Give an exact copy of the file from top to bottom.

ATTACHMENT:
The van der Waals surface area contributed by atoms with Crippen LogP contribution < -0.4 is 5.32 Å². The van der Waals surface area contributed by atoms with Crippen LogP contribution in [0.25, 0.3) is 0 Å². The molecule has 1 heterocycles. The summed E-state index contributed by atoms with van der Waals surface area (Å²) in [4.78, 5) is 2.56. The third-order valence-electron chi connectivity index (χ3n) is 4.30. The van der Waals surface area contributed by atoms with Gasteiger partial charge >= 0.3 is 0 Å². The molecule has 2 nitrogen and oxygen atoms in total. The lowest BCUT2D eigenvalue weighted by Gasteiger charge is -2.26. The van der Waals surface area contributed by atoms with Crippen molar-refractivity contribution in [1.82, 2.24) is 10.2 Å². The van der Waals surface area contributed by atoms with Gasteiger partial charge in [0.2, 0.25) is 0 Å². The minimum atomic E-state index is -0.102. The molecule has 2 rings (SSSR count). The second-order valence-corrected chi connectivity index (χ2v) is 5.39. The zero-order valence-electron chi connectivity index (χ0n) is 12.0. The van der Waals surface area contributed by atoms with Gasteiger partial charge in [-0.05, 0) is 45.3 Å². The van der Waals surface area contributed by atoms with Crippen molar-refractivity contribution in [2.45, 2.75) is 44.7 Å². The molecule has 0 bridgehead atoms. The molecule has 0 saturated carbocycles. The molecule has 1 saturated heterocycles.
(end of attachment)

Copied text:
The van der Waals surface area contributed by atoms with Crippen LogP contribution < -0.4 is 5.32 Å². The van der Waals surface area contributed by atoms with Crippen LogP contribution in [0.25, 0.3) is 0 Å². The molecule has 1 heterocycles. The summed E-state index contributed by atoms with van der Waals surface area (Å²) in [4.78, 5) is 2.56. The third-order valence-electron chi connectivity index (χ3n) is 4.30. The van der Waals surface area contributed by atoms with Gasteiger partial charge >= 0.3 is 0 Å². The molecule has 2 nitrogen and oxygen atoms in total. The lowest BCUT2D eigenvalue weighted by Gasteiger charge is -2.26. The van der Waals surface area contributed by atoms with Crippen molar-refractivity contribution in [1.82, 2.24) is 10.2 Å². The van der Waals surface area contributed by atoms with Gasteiger partial charge in [0.2, 0.25) is 0 Å². The minimum atomic E-state index is -0.102. The molecule has 2 rings (SSSR count). The second-order valence-corrected chi connectivity index (χ2v) is 5.39. The zero-order valence-electron chi connectivity index (χ0n) is 12.0. The van der Waals surface area contributed by atoms with Gasteiger partial charge in [-0.05, 0) is 45.3 Å². The van der Waals surface area contributed by atoms with Crippen molar-refractivity contribution in [2.45, 2.75) is 44.7 Å². The molecule has 0 bridgehead atoms. The molecule has 0 saturated carbocycles. The molecule has 1 saturated heterocycles.